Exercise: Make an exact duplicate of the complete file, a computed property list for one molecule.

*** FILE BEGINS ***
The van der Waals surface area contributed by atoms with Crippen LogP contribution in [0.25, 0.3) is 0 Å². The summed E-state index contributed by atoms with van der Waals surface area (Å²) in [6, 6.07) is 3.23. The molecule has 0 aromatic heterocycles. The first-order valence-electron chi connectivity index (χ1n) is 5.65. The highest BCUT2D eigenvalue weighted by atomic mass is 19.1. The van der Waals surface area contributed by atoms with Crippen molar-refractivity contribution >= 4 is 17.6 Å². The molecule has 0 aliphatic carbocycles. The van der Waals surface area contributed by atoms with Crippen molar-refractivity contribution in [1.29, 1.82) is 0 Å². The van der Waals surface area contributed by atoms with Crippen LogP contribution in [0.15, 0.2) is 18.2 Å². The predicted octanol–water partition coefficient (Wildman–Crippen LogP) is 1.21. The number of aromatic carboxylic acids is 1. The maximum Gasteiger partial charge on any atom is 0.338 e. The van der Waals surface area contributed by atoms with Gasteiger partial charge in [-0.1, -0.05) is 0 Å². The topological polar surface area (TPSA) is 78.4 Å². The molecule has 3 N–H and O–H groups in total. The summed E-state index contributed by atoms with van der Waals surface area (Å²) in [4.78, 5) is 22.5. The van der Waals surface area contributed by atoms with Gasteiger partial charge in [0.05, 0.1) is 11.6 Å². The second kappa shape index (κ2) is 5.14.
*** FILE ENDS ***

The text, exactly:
The van der Waals surface area contributed by atoms with Crippen LogP contribution in [0.25, 0.3) is 0 Å². The summed E-state index contributed by atoms with van der Waals surface area (Å²) in [6, 6.07) is 3.23. The molecule has 0 aromatic heterocycles. The first-order valence-electron chi connectivity index (χ1n) is 5.65. The highest BCUT2D eigenvalue weighted by atomic mass is 19.1. The van der Waals surface area contributed by atoms with Crippen molar-refractivity contribution >= 4 is 17.6 Å². The molecule has 0 aliphatic carbocycles. The van der Waals surface area contributed by atoms with Crippen molar-refractivity contribution in [1.29, 1.82) is 0 Å². The van der Waals surface area contributed by atoms with Crippen LogP contribution in [0.15, 0.2) is 18.2 Å². The predicted octanol–water partition coefficient (Wildman–Crippen LogP) is 1.21. The number of aromatic carboxylic acids is 1. The maximum Gasteiger partial charge on any atom is 0.338 e. The van der Waals surface area contributed by atoms with Gasteiger partial charge in [-0.1, -0.05) is 0 Å². The topological polar surface area (TPSA) is 78.4 Å². The molecule has 3 N–H and O–H groups in total. The summed E-state index contributed by atoms with van der Waals surface area (Å²) in [4.78, 5) is 22.5. The van der Waals surface area contributed by atoms with Gasteiger partial charge in [0.05, 0.1) is 11.6 Å². The second kappa shape index (κ2) is 5.14.